In the old days, before the Internet, businesses sent out press releases to newspapers and TV stations for attention and publicity. Today, the media have changed to include independent online sites and bloggers, but the point of a press release remains the same, to get attention. Press releases are one of the remaining creative ways to build links without getting hit with a Google penalty.
Old-style press releases contained basic information and few frills. And some poorly written press releases today contain loads of generic quotes and general terminology that makes people’s eyes glaze over. Don’t do that. Writing an SEO-friendly press release that engages readers is easy, if you consider a few basic rules.
Details matter, so be specific and conversational. Foe example: “We sell industry-leading devices that are forging a revolution in how well infants sleep at night across Canada” isn’t as good as “babies sleep six hours a night twice as often when parents use our Sound Sleeper nursery sound machine.” Never use generic jargon just because those words are a little longer. Good writers use a variety of words that mean exactly what they’re saying.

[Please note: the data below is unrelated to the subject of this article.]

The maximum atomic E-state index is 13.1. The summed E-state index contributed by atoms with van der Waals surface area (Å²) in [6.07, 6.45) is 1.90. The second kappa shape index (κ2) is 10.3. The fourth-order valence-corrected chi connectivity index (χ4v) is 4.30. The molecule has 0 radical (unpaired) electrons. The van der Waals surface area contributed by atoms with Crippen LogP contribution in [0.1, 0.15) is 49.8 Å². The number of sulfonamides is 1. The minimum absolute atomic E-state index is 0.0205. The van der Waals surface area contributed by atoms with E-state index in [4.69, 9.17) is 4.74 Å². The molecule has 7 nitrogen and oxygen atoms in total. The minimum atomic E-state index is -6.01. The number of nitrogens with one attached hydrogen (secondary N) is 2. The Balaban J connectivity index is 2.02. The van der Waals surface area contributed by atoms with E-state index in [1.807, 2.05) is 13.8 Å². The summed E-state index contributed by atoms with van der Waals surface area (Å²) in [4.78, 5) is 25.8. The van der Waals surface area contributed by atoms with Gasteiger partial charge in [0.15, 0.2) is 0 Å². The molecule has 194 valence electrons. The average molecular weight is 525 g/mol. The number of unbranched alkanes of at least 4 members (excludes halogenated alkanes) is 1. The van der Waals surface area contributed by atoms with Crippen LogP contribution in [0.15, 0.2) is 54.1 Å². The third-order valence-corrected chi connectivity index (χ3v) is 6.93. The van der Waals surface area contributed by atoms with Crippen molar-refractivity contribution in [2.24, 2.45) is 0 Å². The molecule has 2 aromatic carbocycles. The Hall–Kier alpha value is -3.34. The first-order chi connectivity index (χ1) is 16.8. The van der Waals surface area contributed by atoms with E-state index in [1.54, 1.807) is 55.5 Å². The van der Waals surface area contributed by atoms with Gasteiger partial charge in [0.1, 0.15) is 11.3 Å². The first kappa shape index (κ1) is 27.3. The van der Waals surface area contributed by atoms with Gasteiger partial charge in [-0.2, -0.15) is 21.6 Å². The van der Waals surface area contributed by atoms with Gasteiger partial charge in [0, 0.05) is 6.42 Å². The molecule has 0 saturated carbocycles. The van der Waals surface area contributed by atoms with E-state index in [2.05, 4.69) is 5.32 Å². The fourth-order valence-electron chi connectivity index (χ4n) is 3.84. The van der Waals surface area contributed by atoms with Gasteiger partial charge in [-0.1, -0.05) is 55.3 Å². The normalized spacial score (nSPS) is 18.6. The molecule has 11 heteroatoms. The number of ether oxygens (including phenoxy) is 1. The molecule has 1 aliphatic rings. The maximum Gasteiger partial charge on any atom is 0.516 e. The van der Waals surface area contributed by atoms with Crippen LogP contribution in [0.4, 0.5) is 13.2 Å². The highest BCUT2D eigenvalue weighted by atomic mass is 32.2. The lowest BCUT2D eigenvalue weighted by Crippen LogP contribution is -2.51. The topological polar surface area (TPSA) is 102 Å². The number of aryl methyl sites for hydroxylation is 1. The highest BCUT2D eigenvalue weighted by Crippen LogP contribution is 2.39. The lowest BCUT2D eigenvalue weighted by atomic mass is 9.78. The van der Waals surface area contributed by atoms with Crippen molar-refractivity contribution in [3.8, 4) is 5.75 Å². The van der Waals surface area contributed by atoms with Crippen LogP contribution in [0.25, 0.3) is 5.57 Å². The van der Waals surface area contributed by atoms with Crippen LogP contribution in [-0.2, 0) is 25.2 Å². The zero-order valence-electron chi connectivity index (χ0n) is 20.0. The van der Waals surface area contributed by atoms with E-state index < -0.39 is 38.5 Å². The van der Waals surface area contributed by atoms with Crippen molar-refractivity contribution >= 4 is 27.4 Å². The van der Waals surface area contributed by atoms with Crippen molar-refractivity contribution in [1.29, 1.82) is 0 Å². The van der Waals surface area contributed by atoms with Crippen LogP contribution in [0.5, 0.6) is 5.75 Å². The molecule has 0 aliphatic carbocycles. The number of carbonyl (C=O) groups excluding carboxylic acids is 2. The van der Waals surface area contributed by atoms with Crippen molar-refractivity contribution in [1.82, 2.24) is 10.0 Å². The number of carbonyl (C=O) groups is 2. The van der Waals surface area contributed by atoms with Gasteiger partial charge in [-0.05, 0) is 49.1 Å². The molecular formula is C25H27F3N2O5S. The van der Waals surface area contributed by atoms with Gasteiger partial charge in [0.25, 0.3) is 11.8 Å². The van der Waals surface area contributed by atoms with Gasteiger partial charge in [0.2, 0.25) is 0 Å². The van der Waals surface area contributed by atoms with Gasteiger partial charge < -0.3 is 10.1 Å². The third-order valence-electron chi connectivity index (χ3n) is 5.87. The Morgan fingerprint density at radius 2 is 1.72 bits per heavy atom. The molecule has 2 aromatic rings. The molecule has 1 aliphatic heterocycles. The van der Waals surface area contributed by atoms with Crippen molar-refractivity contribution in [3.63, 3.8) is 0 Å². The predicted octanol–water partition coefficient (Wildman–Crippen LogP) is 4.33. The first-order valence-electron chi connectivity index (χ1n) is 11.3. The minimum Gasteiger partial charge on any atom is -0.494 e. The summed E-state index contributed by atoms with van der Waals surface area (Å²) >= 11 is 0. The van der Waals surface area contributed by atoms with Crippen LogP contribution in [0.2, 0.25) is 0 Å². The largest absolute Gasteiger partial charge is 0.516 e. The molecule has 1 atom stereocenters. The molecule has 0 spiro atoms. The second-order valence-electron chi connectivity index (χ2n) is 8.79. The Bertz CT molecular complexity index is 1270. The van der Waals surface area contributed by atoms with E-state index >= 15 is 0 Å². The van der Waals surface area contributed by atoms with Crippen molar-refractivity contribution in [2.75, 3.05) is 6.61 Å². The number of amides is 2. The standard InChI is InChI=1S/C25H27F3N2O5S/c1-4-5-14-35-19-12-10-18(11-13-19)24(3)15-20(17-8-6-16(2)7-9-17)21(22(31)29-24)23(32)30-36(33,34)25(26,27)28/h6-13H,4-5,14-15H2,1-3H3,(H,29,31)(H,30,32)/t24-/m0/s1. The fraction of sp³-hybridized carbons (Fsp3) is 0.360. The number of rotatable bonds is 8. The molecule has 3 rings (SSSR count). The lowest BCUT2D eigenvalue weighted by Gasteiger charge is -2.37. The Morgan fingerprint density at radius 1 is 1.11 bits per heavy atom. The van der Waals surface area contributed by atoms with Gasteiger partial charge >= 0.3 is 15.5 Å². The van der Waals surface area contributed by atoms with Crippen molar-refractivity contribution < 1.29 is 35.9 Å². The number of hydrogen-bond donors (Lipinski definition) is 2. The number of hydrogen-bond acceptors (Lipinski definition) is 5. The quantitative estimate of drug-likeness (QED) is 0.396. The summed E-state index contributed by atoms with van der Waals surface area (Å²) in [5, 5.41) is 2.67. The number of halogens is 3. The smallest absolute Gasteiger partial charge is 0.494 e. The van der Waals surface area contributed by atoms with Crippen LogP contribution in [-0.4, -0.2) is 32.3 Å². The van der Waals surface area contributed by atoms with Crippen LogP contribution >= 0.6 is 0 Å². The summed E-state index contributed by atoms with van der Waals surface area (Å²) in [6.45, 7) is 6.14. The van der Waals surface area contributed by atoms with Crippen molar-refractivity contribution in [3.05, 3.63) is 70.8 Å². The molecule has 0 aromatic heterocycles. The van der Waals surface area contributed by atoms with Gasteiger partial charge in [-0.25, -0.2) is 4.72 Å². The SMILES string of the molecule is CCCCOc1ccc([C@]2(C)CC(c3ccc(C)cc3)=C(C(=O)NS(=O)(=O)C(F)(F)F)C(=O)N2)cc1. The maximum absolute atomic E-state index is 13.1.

Include social media and website addresses. The best modern press releases are sent electronically, so you can include a hyperlink right in the text. If that isn’t possible, make it clear that you have active Facebook and Twitter pages, and include a website address. You want to give the person reading your release as much information as possible. But don’t provide an address to, for example, a Twitter account you never use. That will cause a journalist to immediately show less interest.
Contact information is still the most important part of a press release. No matter how good your website or social media, the whole point of news is interviewing experts on a topic. You must include a valid phone number where you’re easily reached and an email address for an account you regularly check. If you send out a release on your company’s new app, your contact person must be ready for an interview as soon as it goes out. Prepare for the interview first, send out the press release second.